knittingknots (knittingknots) wrote,

Ah, the history ladies...

Masamune Date is not an obvious heart-throb for today’s young Japanese women. He has an aristocratic lineage and love of the arts — but he is also a one-eyed ruthless killer. He lost an eye to smallpox and in his relentless pursuit of power is said to have slaughtered his own brother, as well as Christian missionaries, Korean peasants and countless of his compatriots.

The biggest turn-off might have been that Lord Date has been dead for 373 years, having flourished during the Azuchi-Momoyama Period.

In fact, he enjoys a celebrity in today’s Japan that would be the envy of many actors or rock stars. Books, television dramas, films, animations, comics and video games examine his life — and he is only one of several celebrity medieval samurai in the limelight. Japan is in the throes of a feudal warlord boom whose heroes are not smooth-cheeked young men but scarred, disease-riddled, brutal warriors whose kind died out centuries ago.

Samurai dramas have long been a part of Japanese culture, enjoyed mainly by middle-aged men. What is new are the female warlord enthusiasts — Rekijo — or “History Ladies”.

Miyuki Isobe, 37, who has made a pilgrimage to Lord Date’s grave in the northern city of Sendai, said: “He lived during a time of wars, before firm government. His dreams of power were never realised but he did not give up. I like Masamune Date very much.” At Jidaiya, the history bookshop in Tokyo where Ms Isobe works, they noticed the change. “In 2006, seven out of ten of our customers were elderly men. Now 50 per cent are women and most of our sales are to people aged 20 to 40, ” she said.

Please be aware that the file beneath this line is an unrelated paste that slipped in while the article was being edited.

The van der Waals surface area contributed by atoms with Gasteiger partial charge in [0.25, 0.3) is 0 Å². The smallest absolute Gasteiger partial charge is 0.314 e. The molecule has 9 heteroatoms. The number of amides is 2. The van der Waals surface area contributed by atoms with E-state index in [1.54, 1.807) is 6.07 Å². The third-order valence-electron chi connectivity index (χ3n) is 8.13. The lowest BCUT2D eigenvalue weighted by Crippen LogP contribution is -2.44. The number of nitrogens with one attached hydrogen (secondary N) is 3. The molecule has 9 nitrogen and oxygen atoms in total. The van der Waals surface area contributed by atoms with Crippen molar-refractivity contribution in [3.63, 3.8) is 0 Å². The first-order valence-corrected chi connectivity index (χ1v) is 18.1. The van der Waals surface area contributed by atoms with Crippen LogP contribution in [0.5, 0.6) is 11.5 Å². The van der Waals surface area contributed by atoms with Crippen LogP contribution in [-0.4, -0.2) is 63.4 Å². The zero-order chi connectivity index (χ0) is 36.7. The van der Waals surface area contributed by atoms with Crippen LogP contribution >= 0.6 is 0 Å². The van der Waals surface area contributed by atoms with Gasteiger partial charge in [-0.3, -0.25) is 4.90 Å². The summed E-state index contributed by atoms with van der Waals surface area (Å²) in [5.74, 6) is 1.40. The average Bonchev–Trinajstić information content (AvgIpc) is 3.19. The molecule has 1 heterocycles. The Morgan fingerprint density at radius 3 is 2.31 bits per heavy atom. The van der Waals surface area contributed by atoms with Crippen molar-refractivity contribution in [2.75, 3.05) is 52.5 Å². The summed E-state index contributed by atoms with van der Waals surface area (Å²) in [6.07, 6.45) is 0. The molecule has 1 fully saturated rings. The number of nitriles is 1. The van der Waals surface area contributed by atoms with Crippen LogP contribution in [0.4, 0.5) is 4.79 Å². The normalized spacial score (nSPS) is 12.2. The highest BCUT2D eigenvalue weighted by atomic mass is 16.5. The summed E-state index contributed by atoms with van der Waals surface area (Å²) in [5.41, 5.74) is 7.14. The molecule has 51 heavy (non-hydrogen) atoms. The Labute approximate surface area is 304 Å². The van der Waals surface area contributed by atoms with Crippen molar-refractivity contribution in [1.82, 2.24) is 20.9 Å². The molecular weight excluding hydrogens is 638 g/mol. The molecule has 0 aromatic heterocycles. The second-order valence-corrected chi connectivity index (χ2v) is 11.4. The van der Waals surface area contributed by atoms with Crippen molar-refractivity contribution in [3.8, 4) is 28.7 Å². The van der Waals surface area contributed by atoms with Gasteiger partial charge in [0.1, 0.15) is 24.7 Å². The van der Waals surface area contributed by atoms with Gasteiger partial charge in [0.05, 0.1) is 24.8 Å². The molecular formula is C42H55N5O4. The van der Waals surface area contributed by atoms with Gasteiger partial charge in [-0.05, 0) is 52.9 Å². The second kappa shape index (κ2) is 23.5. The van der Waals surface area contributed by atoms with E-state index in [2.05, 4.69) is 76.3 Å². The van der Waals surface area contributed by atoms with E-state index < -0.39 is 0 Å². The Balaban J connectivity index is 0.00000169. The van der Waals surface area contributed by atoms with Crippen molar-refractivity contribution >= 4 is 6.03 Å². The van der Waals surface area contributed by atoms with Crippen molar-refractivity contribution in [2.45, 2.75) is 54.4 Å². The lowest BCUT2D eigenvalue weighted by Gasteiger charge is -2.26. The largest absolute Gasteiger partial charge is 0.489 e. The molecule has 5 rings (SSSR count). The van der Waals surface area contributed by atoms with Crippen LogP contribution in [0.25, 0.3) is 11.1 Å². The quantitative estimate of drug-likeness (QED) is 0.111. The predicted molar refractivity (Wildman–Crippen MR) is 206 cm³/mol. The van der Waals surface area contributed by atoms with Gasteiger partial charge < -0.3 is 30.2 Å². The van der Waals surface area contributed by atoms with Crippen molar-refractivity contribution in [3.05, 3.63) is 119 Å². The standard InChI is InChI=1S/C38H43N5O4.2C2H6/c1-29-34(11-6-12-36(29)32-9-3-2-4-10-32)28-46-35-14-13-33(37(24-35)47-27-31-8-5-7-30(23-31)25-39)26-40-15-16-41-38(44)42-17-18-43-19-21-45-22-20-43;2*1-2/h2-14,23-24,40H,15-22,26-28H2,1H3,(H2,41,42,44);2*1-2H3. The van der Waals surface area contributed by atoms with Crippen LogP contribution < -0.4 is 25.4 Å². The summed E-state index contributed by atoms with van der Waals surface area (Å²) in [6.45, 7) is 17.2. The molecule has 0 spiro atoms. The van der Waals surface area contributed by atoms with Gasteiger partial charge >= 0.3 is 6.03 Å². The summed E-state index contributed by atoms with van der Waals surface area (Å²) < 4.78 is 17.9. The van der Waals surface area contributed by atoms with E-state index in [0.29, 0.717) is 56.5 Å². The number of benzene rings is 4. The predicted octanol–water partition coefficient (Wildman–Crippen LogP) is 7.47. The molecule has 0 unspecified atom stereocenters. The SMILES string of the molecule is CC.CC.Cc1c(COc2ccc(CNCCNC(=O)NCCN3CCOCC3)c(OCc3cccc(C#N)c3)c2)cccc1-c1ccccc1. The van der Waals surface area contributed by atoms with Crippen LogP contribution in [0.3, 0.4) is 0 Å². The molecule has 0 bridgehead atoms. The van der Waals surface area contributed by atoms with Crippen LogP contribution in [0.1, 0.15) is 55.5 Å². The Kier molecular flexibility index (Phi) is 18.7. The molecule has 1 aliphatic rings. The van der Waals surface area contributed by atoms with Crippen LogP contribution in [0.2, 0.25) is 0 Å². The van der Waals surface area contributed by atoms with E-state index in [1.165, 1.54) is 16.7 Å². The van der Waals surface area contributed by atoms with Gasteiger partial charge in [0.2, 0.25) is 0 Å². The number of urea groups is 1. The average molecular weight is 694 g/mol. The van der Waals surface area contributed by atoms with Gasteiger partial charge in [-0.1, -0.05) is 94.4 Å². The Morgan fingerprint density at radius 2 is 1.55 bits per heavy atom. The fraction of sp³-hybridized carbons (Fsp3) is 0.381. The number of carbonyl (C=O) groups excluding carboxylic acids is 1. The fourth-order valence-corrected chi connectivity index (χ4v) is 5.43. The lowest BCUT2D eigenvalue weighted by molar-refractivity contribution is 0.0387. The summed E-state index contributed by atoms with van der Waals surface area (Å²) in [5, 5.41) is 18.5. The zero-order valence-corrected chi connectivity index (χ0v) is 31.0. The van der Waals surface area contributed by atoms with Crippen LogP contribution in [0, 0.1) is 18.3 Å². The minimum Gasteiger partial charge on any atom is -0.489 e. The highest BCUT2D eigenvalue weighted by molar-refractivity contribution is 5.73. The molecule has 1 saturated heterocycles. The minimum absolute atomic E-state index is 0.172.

The Dai-ichi Life Research Institute says that “history-related” goods and services are now worth £483 million a year in Japan. Travel agents offer tours to sites associated with feudal heroes, and Jidaiya is a centre for History Ladies from all over the country.

The shop hosts evenings where Rekijo can discuss their favourite warlords. Last night [they held their first “history dating party”, where unattached Rekijo met bachelor Rekishi — History Gentlemen. Ms Isobe said sales of history books increase during economic hard times as Japanese seek lessons in endurance from the past.

Television, particularly the recent year-long historical dramas by NHK, the national broadcaster, have also played their part. The trend may also be a reaction to the recent emergence of a tribe known as soshokukei danshi or “herbivorous men” who are gentle, foppish, unaggressive and not interested in traditional masculine pursuits such as fast cars, drinking — and women.

Eri Kohinata, 22, believes that young women like the discipline, sense of duty — and rippling, armour-clad torsos — of men of the feudal age. “Men these days are wimps, but men in history are courageous and manly,” she said.
Tags: history

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